Maze Runner: Death Cure

  • 03 Feb - 09 Feb, 2018
  • Farheen Jawaid
  • Reviews

As if the name didn’t give it away, Maze Runner: Death Cure is the final instalment of the Maze Runner franchise – a dystopian young-adult actioner, featuring teenage lads and ladies, monsters and wicked corporations (in this case, the evil company is actually called WCKD).

Running at a 142 minutes, the movie is a tad too long, but being a culmination – and obviously that means killing some important cast members – things do not drag that much. A lot of fireballs, a train robbery sequence, and a futuristic city’s destruction play side-by-side to Thomas (Dylan O’Brien) and co.’s constant escape and retaliation from the evil doers, who as it turns out, became bad with the best of intentions.

In a nutshell, the plot is about finding a cure for the plague that inflicts most of mankind – and no points for guessing – the cure, ultimately resides in Thomas’s blood.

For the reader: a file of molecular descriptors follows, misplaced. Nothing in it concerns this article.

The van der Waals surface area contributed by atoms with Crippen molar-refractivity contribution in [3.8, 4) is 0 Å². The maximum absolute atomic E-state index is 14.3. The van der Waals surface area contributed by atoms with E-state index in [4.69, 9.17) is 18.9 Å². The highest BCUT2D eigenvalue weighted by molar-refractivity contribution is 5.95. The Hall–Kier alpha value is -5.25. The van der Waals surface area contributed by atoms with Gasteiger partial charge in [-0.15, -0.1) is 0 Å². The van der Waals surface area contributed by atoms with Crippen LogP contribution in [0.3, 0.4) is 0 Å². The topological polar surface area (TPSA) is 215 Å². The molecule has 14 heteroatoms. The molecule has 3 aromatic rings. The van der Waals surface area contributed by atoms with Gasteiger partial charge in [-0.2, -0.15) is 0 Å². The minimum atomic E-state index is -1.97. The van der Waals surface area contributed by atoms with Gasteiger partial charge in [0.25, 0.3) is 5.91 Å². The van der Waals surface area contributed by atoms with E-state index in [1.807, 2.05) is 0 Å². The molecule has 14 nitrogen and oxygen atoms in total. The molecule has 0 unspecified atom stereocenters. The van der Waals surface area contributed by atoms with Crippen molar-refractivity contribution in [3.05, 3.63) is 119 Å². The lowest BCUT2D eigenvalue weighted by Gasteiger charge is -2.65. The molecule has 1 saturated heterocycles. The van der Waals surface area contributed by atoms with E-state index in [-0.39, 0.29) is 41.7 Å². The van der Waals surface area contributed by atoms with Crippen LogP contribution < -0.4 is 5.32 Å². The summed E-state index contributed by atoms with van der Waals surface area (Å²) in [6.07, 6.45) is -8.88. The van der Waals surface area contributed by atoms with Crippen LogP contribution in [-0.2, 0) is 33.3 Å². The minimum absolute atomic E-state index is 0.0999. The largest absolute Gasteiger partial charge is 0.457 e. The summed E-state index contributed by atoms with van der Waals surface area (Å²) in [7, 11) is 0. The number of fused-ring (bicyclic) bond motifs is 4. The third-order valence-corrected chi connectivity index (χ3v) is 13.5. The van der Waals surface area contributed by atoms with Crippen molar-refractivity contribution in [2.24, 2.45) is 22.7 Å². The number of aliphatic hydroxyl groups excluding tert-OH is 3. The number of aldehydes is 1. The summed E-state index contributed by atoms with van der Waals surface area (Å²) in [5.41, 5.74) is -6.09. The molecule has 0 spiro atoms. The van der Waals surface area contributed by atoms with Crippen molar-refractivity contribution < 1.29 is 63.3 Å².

The villains’ motive to help humanity – and most of the plot adapted from James Dashner’s novel – is hogwash. Death Cure is singlehandedly saved by the franchise’s director Wes Ball, who has the skill set to make the insipid look grand (the movie is budgeted at $61 million, but looks like $100 million). The cinematography by Gyula Pados is clean, and the visual effects seamless.

O’Brien and his co-stars Kaya Scodelario, Thomas Brodie-Sangster, Dexter Darden, Ki Hong Lee, Rosa Salazar, and (spoiler alert) the returning Will Poulter, know their roles like the back of their hand, despite most of their acting being limited to wide-eyed expressions and running away from bullets. Patricia Clarkson, Barry Pepper, Giancarlo Esposito, Walter Goggins (appearing as a nose-less character) and Aiden Gillen round off the adult cast with no backstories and bare-minimum relevance and dialogues (Gillen, though, has the most to do as the main villain in Death Cure).

Still, the movie functions well enough, despite its pedestrian ambitions. Death Cure – and especially director Ball – handle the kids-in-totalitarian-dystopia franchise with an unprecedented level of clarity and quality, and a big helping of adrenaline.